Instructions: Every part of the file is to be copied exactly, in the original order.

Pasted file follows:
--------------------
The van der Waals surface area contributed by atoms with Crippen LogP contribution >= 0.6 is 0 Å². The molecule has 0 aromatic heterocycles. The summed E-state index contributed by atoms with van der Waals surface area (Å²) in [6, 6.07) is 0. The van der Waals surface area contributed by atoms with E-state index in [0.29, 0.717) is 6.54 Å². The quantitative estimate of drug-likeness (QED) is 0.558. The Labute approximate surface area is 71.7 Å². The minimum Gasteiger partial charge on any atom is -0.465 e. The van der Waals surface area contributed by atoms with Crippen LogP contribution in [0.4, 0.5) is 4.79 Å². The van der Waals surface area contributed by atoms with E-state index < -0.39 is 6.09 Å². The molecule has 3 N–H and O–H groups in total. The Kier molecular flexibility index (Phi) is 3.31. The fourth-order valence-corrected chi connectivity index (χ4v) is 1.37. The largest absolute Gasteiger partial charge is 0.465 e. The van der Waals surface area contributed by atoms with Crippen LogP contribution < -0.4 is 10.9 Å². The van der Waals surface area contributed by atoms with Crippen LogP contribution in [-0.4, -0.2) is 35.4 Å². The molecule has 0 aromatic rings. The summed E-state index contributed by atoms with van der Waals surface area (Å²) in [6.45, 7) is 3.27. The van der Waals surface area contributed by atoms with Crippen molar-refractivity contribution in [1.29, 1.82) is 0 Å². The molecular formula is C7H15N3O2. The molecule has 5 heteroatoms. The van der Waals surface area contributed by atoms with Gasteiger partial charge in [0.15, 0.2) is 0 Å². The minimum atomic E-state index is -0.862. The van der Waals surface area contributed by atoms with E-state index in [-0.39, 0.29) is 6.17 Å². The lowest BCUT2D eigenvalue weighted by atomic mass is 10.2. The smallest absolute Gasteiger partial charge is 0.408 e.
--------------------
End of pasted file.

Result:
The van der Waals surface area contributed by atoms with Crippen LogP contribution >= 0.6 is 0 Å². The molecule has 0 aromatic heterocycles. The summed E-state index contributed by atoms with van der Waals surface area (Å²) in [6, 6.07) is 0. The van der Waals surface area contributed by atoms with E-state index in [0.29, 0.717) is 6.54 Å². The quantitative estimate of drug-likeness (QED) is 0.558. The Labute approximate surface area is 71.7 Å². The minimum Gasteiger partial charge on any atom is -0.465 e. The van der Waals surface area contributed by atoms with Crippen LogP contribution in [0.4, 0.5) is 4.79 Å². The van der Waals surface area contributed by atoms with E-state index < -0.39 is 6.09 Å². The molecule has 3 N–H and O–H groups in total. The Kier molecular flexibility index (Phi) is 3.31. The fourth-order valence-corrected chi connectivity index (χ4v) is 1.37. The largest absolute Gasteiger partial charge is 0.465 e. The van der Waals surface area contributed by atoms with Crippen LogP contribution < -0.4 is 10.9 Å². The van der Waals surface area contributed by atoms with Crippen LogP contribution in [-0.4, -0.2) is 35.4 Å². The molecule has 0 aromatic rings. The summed E-state index contributed by atoms with van der Waals surface area (Å²) in [6.45, 7) is 3.27. The van der Waals surface area contributed by atoms with Crippen molar-refractivity contribution in [1.29, 1.82) is 0 Å². The molecular formula is C7H15N3O2. The molecule has 5 heteroatoms. The van der Waals surface area contributed by atoms with Gasteiger partial charge in [0.15, 0.2) is 0 Å². The minimum atomic E-state index is -0.862. The van der Waals surface area contributed by atoms with E-state index in [-0.39, 0.29) is 6.17 Å². The lowest BCUT2D eigenvalue weighted by atomic mass is 10.2. The smallest absolute Gasteiger partial charge is 0.408 e.